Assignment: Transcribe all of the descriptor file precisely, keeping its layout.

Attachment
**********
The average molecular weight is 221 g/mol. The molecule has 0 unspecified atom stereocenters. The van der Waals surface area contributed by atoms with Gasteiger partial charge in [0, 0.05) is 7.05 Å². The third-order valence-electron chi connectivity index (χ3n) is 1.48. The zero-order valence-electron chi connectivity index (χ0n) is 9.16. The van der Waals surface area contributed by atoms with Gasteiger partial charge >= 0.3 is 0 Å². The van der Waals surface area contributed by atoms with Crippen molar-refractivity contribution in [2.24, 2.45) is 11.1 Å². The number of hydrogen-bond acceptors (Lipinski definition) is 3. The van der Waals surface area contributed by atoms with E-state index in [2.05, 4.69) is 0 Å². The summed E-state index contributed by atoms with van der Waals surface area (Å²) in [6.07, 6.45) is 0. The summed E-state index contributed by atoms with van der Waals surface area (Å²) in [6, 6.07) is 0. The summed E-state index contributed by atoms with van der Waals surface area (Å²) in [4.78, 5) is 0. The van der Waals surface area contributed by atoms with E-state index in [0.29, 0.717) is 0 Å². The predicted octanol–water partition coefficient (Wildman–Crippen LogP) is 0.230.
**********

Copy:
The average molecular weight is 221 g/mol. The molecule has 0 unspecified atom stereocenters. The van der Waals surface area contributed by atoms with Gasteiger partial charge in [0, 0.05) is 7.05 Å². The third-order valence-electron chi connectivity index (χ3n) is 1.48. The zero-order valence-electron chi connectivity index (χ0n) is 9.16. The van der Waals surface area contributed by atoms with Gasteiger partial charge >= 0.3 is 0 Å². The van der Waals surface area contributed by atoms with Crippen molar-refractivity contribution in [2.24, 2.45) is 11.1 Å². The number of hydrogen-bond acceptors (Lipinski definition) is 3. The van der Waals surface area contributed by atoms with E-state index in [2.05, 4.69) is 0 Å². The summed E-state index contributed by atoms with van der Waals surface area (Å²) in [6.07, 6.45) is 0. The summed E-state index contributed by atoms with van der Waals surface area (Å²) in [6, 6.07) is 0. The summed E-state index contributed by atoms with van der Waals surface area (Å²) in [4.78, 5) is 0. The van der Waals surface area contributed by atoms with E-state index in [0.29, 0.717) is 0 Å². The predicted octanol–water partition coefficient (Wildman–Crippen LogP) is 0.230.